Inside Maida Withers’ MindFluctuations Dance Performance

Students, alumni and professors join forces for world premiere of new Maida Withers Dance Construction Company show opening March 19 at Lisner Auditorium.

MindFluctuations
March 09, 2015
 
In rehearsal, it takes MFA student and professional dancer Felicia Avalos a couple minutes to wrap the sleek, alien-like headset around her temples. Tiny sensors squeeze her brow like little tentacles, making her look like more prepped for the set of a science fiction film than a dance performance.
 
Ms. Avalos is wearing an Emotiv neuro headset. It tracks her brain waves as she bends and folds her body during a rehearsal for choreographer and professor Maida Withers’ newest show, MindFluctuations.
 
Ms. Withers helps to arrange the intriguing contraption around Ms. Avalos’ auburn hair. “There you go,” she murmured, and then asked Ms. Avalos to take her place in the center of the dance studio. 
 
She is getting inside her dancers’ heads—literally. When MindFluctuations opens at Lisner Auditorium March 19, Ms. Avalos will perform in front of a 3D computer visualization created by computer artist Tania Fraga. The signals from her headset have been programmed to shift and change Ms. Fraga’s artwork based on brain activity and expressive states, providing a real-time interpretation of what’s going on in Ms. Avalos’ mind as she dances across the stage.

 
With its marriage of dance, neuroscience, computer art and music, MindFluctuations is completely innovative—and emblematic of Ms. Withers’ work. Her post-modern choreography has been internationally recognized, and most recently, locally at the 2014 D.C. Mayor’s Arts Awards Ceremony. She has been teaching at the George Washington University for more than four decades, and this year, she celebrates the 40th anniversary of Maida Withers Dance Construction Company (MWDCCo)
 
MindFluctuations is a culmination of Ms. Withers’ career as a dancer, choreographer and artistic director. The new work includes GW professors, alumni and select students alongside professional dancers: Music Professor Steve Hilmy is composing and performing original music on four electronic instruments. He is a classically trained musician, the founder of the electronic music lab in GW’s Department of Music and the resident composer and musician for MWDCCo since 2005, and he’ll perform in MindFluctuations with New York-based musician/composer John Driscoll. David Page, sculptor and professor at the Corcoran School, created a handcrafted aluminum mask that a dancer will wear in the performance. The cast of professional dancers includes two GW alumnae, two undergraduate students as understudies and two professional dancers who are current MFA candidates.
 
Giselle Ruzany, B.A. ’97, rehearses for upcoming performance of MindFluctuations.

Giselle Ruzany, B.A. ’97, explains that MindFluctuations shows the universality of dance. She knows from experience. She was born in New York City and grew up speaking to her Brazilian parents in Spanish and Portuguese. Her grandparents spoke Polish and Yiddish, while her babysitter communicated to her in Russian.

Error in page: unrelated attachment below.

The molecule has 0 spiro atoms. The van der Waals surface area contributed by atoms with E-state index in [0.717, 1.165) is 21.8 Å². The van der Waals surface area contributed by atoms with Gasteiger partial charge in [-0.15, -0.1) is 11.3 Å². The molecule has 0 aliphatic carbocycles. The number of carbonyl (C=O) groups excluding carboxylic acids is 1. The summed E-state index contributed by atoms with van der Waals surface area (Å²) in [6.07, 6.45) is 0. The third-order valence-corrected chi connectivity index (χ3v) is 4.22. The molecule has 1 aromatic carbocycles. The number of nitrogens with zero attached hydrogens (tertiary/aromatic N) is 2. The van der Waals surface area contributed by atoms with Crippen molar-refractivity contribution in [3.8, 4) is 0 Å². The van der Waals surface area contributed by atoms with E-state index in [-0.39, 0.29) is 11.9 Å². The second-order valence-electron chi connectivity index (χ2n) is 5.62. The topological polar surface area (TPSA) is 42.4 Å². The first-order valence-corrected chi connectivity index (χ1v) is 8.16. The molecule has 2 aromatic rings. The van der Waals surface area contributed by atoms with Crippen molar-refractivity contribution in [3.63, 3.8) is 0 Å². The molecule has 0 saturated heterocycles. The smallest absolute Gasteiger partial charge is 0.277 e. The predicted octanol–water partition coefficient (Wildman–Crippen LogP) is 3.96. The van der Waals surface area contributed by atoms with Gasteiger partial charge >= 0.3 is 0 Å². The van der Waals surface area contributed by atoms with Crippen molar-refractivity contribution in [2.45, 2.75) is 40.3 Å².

“There were so many languages, and I was always so confused,” she said. So, after trying an improvisation class at the age of three, “my first language became dance,” she explained.
 
Years later, as a professional ballerina in Brazil, she heard about Ms. Withers’ work.
 
“My mom was living in Washington, D.C., and I said, ‘Mom, I have to come visit you and meet this choreographer,’ ” she remembered. “Maida has been doing improvisation since the 1960s, and I was looking for someone like her, who knew the entire history of modern dance.” 
 
Now, Ms. Ruzany runs a private psychotherapy practice that uses dance to help people overcome trauma. She also has taught several classes at GW, and one of her former students, senior Ian Ceccarelli, is dancing alongside her in MindFluctuations.
 
During a rehearsal, Ms. Ruzany helps him through an intricate piece of partner work. It’s an example of the GW connections and collaboration that Ms. Withers encourages, and which Ms. Ruzany believes can be critical to helping younger dancers evolve into professionals. 
 
“By the end of this year, the undergraduates and I will be colleagues. We’ll no longer be student and professor,” she said. “That’s one of the things I appreciated so much when I worked with Maida as an undergrad—she puts you in a professional setting and helps you bridge over to the next level in your dancing.”
 
Mr. Ceccarelli is among the youngest members of Ms. Withers’ cast, but he says working with Ms. Withers and the other professionals already is strengthening his technique. 
 
“It’s really almost an exploration together. Everyone gets in there as a team, whether you’re brand new, like me, or you’re one of her colleagues who has worked with her for years,” he said. 
 
MindFluctuations isn’t just pushing Mr. Ceccarelli as a dancer. Ms. Withers’ work draws on political affairs, as well as science and technology, and her viewpoints are opening new vistas for him.  
 
“The more perspectives you see, the more they increase your ability to create art. You can draw from the styles you observe, and that’s invaluable in any field,” he said.
 
$10 student tickers for MindFluctuations will be available on March 19 from noon to 6 p.m. at Lisner’s box office located at 730 21st Street NW. General tickets are $25 to $38 and are available for purchase here.
 
For more information about MindFluctuations, click here.  
 

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